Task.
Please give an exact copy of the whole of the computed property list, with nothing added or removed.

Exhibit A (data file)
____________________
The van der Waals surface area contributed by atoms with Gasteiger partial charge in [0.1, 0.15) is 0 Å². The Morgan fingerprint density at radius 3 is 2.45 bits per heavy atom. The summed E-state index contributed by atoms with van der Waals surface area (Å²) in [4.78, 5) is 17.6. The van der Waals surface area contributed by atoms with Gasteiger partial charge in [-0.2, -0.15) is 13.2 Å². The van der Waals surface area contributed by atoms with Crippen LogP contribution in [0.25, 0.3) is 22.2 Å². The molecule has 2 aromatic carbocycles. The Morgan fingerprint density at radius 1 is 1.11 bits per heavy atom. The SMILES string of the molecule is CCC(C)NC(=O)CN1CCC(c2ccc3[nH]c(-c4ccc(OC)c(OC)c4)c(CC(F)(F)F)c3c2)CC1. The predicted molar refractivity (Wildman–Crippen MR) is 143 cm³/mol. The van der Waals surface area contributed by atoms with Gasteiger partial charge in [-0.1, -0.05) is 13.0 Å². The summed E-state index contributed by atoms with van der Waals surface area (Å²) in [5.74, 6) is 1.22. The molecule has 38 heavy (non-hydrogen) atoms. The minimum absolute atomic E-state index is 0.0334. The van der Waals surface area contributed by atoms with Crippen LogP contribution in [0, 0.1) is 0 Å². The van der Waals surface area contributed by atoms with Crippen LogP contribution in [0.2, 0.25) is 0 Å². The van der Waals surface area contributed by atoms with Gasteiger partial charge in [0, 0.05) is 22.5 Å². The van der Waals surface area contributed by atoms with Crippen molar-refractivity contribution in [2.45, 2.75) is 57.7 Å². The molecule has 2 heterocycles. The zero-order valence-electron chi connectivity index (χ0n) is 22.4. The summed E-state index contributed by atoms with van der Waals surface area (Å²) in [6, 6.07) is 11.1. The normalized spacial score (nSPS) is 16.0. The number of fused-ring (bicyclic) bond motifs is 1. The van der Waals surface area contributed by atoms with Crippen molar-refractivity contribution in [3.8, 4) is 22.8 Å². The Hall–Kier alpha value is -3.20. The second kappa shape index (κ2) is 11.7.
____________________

The van der Waals surface area contributed by atoms with Gasteiger partial charge in [0.1, 0.15) is 0 Å². The Morgan fingerprint density at radius 3 is 2.45 bits per heavy atom. The summed E-state index contributed by atoms with van der Waals surface area (Å²) in [4.78, 5) is 17.6. The van der Waals surface area contributed by atoms with Gasteiger partial charge in [-0.2, -0.15) is 13.2 Å². The van der Waals surface area contributed by atoms with Crippen LogP contribution in [0.25, 0.3) is 22.2 Å². The molecule has 2 aromatic carbocycles. The Morgan fingerprint density at radius 1 is 1.11 bits per heavy atom. The SMILES string of the molecule is CCC(C)NC(=O)CN1CCC(c2ccc3[nH]c(-c4ccc(OC)c(OC)c4)c(CC(F)(F)F)c3c2)CC1. The predicted molar refractivity (Wildman–Crippen MR) is 143 cm³/mol. The van der Waals surface area contributed by atoms with Gasteiger partial charge in [-0.1, -0.05) is 13.0 Å². The summed E-state index contributed by atoms with van der Waals surface area (Å²) in [5.74, 6) is 1.22. The molecule has 38 heavy (non-hydrogen) atoms. The minimum absolute atomic E-state index is 0.0334. The van der Waals surface area contributed by atoms with Crippen LogP contribution in [0, 0.1) is 0 Å². The van der Waals surface area contributed by atoms with Crippen LogP contribution in [0.2, 0.25) is 0 Å². The van der Waals surface area contributed by atoms with Gasteiger partial charge in [0, 0.05) is 22.5 Å². The van der Waals surface area contributed by atoms with Crippen molar-refractivity contribution in [2.45, 2.75) is 57.7 Å². The molecule has 2 heterocycles. The zero-order valence-electron chi connectivity index (χ0n) is 22.4. The summed E-state index contributed by atoms with van der Waals surface area (Å²) in [6, 6.07) is 11.1. The normalized spacial score (nSPS) is 16.0. The number of fused-ring (bicyclic) bond motifs is 1. The van der Waals surface area contributed by atoms with Crippen molar-refractivity contribution in [3.8, 4) is 22.8 Å². The Hall–Kier alpha value is -3.20. The second kappa shape index (κ2) is 11.7.